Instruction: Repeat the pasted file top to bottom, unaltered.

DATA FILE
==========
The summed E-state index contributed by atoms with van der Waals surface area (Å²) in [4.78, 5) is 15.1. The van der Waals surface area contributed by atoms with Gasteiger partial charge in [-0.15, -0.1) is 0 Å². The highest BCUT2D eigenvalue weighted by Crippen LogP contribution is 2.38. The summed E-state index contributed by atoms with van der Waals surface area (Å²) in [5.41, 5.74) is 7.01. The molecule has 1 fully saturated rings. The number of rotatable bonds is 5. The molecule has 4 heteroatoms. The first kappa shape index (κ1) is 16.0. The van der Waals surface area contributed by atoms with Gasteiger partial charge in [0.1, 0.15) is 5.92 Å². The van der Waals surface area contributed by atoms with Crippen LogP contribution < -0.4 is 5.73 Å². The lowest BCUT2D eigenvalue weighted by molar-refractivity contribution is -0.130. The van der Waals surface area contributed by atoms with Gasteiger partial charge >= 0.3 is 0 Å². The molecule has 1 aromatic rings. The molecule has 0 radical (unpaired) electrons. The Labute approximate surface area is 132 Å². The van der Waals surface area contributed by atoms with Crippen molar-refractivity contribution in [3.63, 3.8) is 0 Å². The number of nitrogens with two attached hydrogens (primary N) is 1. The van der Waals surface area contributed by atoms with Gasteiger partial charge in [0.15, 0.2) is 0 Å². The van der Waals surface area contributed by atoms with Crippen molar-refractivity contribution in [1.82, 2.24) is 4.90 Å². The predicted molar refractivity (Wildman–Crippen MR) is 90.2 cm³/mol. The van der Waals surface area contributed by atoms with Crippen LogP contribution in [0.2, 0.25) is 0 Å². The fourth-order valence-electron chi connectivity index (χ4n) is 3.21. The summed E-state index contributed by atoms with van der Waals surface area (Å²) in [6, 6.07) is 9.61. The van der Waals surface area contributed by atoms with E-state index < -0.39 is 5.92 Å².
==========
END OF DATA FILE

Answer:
The summed E-state index contributed by atoms with van der Waals surface area (Å²) in [4.78, 5) is 15.1. The van der Waals surface area contributed by atoms with Gasteiger partial charge in [-0.15, -0.1) is 0 Å². The highest BCUT2D eigenvalue weighted by Crippen LogP contribution is 2.38. The summed E-state index contributed by atoms with van der Waals surface area (Å²) in [5.41, 5.74) is 7.01. The molecule has 1 fully saturated rings. The number of rotatable bonds is 5. The molecule has 4 heteroatoms. The first kappa shape index (κ1) is 16.0. The van der Waals surface area contributed by atoms with Gasteiger partial charge in [0.1, 0.15) is 5.92 Å². The van der Waals surface area contributed by atoms with Crippen LogP contribution < -0.4 is 5.73 Å². The lowest BCUT2D eigenvalue weighted by molar-refractivity contribution is -0.130. The van der Waals surface area contributed by atoms with Gasteiger partial charge >= 0.3 is 0 Å². The molecule has 1 aromatic rings. The molecule has 0 radical (unpaired) electrons. The Labute approximate surface area is 132 Å². The van der Waals surface area contributed by atoms with Crippen molar-refractivity contribution in [3.63, 3.8) is 0 Å². The number of nitrogens with two attached hydrogens (primary N) is 1. The van der Waals surface area contributed by atoms with Gasteiger partial charge in [0.15, 0.2) is 0 Å². The van der Waals surface area contributed by atoms with Crippen molar-refractivity contribution in [1.82, 2.24) is 4.90 Å². The predicted molar refractivity (Wildman–Crippen MR) is 90.2 cm³/mol. The van der Waals surface area contributed by atoms with Crippen LogP contribution in [0.2, 0.25) is 0 Å². The fourth-order valence-electron chi connectivity index (χ4n) is 3.21. The summed E-state index contributed by atoms with van der Waals surface area (Å²) in [6, 6.07) is 9.61. The van der Waals surface area contributed by atoms with E-state index < -0.39 is 5.92 Å².